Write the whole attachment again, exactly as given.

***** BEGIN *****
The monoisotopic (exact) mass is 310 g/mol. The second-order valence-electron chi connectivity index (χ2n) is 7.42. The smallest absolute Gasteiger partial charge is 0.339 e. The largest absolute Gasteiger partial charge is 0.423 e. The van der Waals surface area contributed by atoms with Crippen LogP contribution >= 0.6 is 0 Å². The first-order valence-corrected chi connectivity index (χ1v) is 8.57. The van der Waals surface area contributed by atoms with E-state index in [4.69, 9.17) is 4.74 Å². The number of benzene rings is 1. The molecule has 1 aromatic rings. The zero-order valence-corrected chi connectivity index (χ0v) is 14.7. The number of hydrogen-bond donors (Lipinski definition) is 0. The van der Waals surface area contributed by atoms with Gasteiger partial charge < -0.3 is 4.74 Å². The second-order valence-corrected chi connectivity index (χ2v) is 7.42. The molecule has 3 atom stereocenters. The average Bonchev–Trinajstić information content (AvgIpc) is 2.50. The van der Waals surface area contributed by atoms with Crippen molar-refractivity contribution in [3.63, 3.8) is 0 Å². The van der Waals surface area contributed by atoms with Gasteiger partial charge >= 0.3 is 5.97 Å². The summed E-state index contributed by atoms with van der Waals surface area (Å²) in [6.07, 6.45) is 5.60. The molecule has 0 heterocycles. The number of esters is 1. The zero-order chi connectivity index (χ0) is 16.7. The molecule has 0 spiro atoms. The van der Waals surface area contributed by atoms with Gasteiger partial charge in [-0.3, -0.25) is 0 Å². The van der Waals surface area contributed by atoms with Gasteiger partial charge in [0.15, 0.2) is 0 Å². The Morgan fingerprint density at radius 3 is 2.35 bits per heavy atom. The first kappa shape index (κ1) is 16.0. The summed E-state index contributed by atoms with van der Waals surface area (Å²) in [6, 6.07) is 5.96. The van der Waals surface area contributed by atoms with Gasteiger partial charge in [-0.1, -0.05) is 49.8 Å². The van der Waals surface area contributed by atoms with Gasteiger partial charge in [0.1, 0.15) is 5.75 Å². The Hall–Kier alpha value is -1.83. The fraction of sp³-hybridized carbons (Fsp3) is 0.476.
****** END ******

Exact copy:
The monoisotopic (exact) mass is 310 g/mol. The second-order valence-electron chi connectivity index (χ2n) is 7.42. The smallest absolute Gasteiger partial charge is 0.339 e. The largest absolute Gasteiger partial charge is 0.423 e. The van der Waals surface area contributed by atoms with Crippen LogP contribution >= 0.6 is 0 Å². The first-order valence-corrected chi connectivity index (χ1v) is 8.57. The van der Waals surface area contributed by atoms with E-state index in [4.69, 9.17) is 4.74 Å². The number of benzene rings is 1. The molecule has 1 aromatic rings. The zero-order valence-corrected chi connectivity index (χ0v) is 14.7. The number of hydrogen-bond donors (Lipinski definition) is 0. The van der Waals surface area contributed by atoms with Gasteiger partial charge < -0.3 is 4.74 Å². The second-order valence-corrected chi connectivity index (χ2v) is 7.42. The molecule has 3 atom stereocenters. The average Bonchev–Trinajstić information content (AvgIpc) is 2.50. The van der Waals surface area contributed by atoms with Crippen molar-refractivity contribution in [3.63, 3.8) is 0 Å². The van der Waals surface area contributed by atoms with Gasteiger partial charge >= 0.3 is 5.97 Å². The summed E-state index contributed by atoms with van der Waals surface area (Å²) in [6.07, 6.45) is 5.60. The molecule has 0 heterocycles. The number of esters is 1. The zero-order chi connectivity index (χ0) is 16.7. The molecule has 0 spiro atoms. The van der Waals surface area contributed by atoms with Gasteiger partial charge in [-0.3, -0.25) is 0 Å². The van der Waals surface area contributed by atoms with Gasteiger partial charge in [0.15, 0.2) is 0 Å². The Morgan fingerprint density at radius 3 is 2.35 bits per heavy atom. The first kappa shape index (κ1) is 16.0. The summed E-state index contributed by atoms with van der Waals surface area (Å²) in [6, 6.07) is 5.96. The van der Waals surface area contributed by atoms with Gasteiger partial charge in [-0.1, -0.05) is 49.8 Å². The van der Waals surface area contributed by atoms with Gasteiger partial charge in [0.1, 0.15) is 5.75 Å². The Hall–Kier alpha value is -1.83. The fraction of sp³-hybridized carbons (Fsp3) is 0.476.